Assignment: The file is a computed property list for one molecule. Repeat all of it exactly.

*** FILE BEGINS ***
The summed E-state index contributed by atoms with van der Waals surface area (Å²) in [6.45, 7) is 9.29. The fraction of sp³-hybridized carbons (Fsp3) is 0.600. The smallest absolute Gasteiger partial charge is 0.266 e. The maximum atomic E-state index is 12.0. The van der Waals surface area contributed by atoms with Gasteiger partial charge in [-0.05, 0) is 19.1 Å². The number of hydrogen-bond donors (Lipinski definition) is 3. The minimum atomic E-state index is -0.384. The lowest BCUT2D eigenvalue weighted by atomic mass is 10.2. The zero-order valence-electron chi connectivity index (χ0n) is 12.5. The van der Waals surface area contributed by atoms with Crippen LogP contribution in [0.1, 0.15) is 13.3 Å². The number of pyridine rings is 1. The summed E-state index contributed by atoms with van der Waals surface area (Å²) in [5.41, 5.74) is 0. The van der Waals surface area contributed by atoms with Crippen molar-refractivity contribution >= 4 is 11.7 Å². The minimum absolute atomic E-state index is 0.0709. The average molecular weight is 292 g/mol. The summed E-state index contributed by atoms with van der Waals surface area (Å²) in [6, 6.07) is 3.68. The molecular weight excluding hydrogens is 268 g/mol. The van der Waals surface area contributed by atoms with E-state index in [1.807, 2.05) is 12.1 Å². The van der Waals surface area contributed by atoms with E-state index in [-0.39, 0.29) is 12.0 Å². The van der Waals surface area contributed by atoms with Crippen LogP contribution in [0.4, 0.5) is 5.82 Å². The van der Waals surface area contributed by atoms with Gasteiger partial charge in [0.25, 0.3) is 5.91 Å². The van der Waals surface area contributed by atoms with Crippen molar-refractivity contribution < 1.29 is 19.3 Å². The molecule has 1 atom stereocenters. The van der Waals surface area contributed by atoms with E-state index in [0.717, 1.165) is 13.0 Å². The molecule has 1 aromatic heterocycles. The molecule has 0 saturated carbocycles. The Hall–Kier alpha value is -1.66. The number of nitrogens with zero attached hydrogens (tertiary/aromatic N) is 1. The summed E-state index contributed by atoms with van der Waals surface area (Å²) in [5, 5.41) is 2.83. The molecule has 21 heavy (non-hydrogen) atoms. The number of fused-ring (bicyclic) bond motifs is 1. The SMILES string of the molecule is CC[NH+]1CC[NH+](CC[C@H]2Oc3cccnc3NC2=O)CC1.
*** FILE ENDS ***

The summed E-state index contributed by atoms with van der Waals surface area (Å²) in [6.45, 7) is 9.29. The fraction of sp³-hybridized carbons (Fsp3) is 0.600. The smallest absolute Gasteiger partial charge is 0.266 e. The maximum atomic E-state index is 12.0. The van der Waals surface area contributed by atoms with Gasteiger partial charge in [-0.05, 0) is 19.1 Å². The number of hydrogen-bond donors (Lipinski definition) is 3. The minimum atomic E-state index is -0.384. The lowest BCUT2D eigenvalue weighted by atomic mass is 10.2. The zero-order valence-electron chi connectivity index (χ0n) is 12.5. The van der Waals surface area contributed by atoms with Crippen LogP contribution in [0.1, 0.15) is 13.3 Å². The number of pyridine rings is 1. The summed E-state index contributed by atoms with van der Waals surface area (Å²) in [5.41, 5.74) is 0. The van der Waals surface area contributed by atoms with Crippen molar-refractivity contribution >= 4 is 11.7 Å². The minimum absolute atomic E-state index is 0.0709. The average molecular weight is 292 g/mol. The summed E-state index contributed by atoms with van der Waals surface area (Å²) in [6, 6.07) is 3.68. The molecular weight excluding hydrogens is 268 g/mol. The van der Waals surface area contributed by atoms with E-state index in [1.807, 2.05) is 12.1 Å². The van der Waals surface area contributed by atoms with E-state index in [-0.39, 0.29) is 12.0 Å². The van der Waals surface area contributed by atoms with Crippen LogP contribution in [0.4, 0.5) is 5.82 Å². The van der Waals surface area contributed by atoms with Gasteiger partial charge in [0.25, 0.3) is 5.91 Å². The van der Waals surface area contributed by atoms with Crippen molar-refractivity contribution < 1.29 is 19.3 Å². The molecule has 1 atom stereocenters. The van der Waals surface area contributed by atoms with E-state index in [0.717, 1.165) is 13.0 Å². The molecule has 1 aromatic heterocycles. The molecule has 0 saturated carbocycles. The Hall–Kier alpha value is -1.66. The number of nitrogens with zero attached hydrogens (tertiary/aromatic N) is 1. The summed E-state index contributed by atoms with van der Waals surface area (Å²) in [5, 5.41) is 2.83. The molecule has 21 heavy (non-hydrogen) atoms. The number of fused-ring (bicyclic) bond motifs is 1. The SMILES string of the molecule is CC[NH+]1CC[NH+](CC[C@H]2Oc3cccnc3NC2=O)CC1.